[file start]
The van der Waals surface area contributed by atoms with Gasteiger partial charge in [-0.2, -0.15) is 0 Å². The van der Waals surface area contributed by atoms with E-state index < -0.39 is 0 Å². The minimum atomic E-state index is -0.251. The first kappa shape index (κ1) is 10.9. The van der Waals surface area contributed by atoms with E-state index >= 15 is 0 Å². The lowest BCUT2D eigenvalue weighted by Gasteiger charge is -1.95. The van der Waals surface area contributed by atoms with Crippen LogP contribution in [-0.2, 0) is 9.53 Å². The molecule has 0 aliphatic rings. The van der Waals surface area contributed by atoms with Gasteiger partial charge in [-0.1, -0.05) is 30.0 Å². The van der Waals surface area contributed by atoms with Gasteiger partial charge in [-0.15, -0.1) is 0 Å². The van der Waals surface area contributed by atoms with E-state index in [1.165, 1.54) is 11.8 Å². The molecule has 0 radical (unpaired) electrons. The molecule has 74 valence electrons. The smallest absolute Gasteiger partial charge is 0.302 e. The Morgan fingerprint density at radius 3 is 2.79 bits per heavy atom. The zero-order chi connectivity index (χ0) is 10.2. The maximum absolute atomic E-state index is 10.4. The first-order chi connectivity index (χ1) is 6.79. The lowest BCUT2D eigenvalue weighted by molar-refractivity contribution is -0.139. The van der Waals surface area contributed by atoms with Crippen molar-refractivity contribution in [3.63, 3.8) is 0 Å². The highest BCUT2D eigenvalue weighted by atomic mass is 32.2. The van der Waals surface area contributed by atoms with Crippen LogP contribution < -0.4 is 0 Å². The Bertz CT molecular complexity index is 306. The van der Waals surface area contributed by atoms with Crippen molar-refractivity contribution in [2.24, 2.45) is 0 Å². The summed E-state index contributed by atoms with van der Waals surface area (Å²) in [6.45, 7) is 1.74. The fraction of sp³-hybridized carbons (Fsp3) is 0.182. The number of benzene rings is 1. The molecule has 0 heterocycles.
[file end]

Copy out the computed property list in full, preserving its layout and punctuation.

The van der Waals surface area contributed by atoms with Gasteiger partial charge in [-0.2, -0.15) is 0 Å². The van der Waals surface area contributed by atoms with E-state index < -0.39 is 0 Å². The minimum atomic E-state index is -0.251. The first kappa shape index (κ1) is 10.9. The van der Waals surface area contributed by atoms with E-state index >= 15 is 0 Å². The lowest BCUT2D eigenvalue weighted by Gasteiger charge is -1.95. The van der Waals surface area contributed by atoms with Crippen LogP contribution in [-0.2, 0) is 9.53 Å². The molecule has 0 aliphatic rings. The van der Waals surface area contributed by atoms with Gasteiger partial charge in [-0.1, -0.05) is 30.0 Å². The van der Waals surface area contributed by atoms with Gasteiger partial charge in [-0.15, -0.1) is 0 Å². The van der Waals surface area contributed by atoms with E-state index in [1.165, 1.54) is 11.8 Å². The molecule has 0 radical (unpaired) electrons. The molecule has 74 valence electrons. The smallest absolute Gasteiger partial charge is 0.302 e. The Morgan fingerprint density at radius 3 is 2.79 bits per heavy atom. The zero-order chi connectivity index (χ0) is 10.2. The maximum absolute atomic E-state index is 10.4. The first-order chi connectivity index (χ1) is 6.79. The lowest BCUT2D eigenvalue weighted by molar-refractivity contribution is -0.139. The van der Waals surface area contributed by atoms with Crippen molar-refractivity contribution in [3.63, 3.8) is 0 Å². The highest BCUT2D eigenvalue weighted by atomic mass is 32.2. The van der Waals surface area contributed by atoms with Crippen LogP contribution < -0.4 is 0 Å². The Bertz CT molecular complexity index is 306. The van der Waals surface area contributed by atoms with Crippen molar-refractivity contribution in [2.24, 2.45) is 0 Å². The summed E-state index contributed by atoms with van der Waals surface area (Å²) in [6.45, 7) is 1.74. The fraction of sp³-hybridized carbons (Fsp3) is 0.182. The number of benzene rings is 1. The molecule has 0 heterocycles.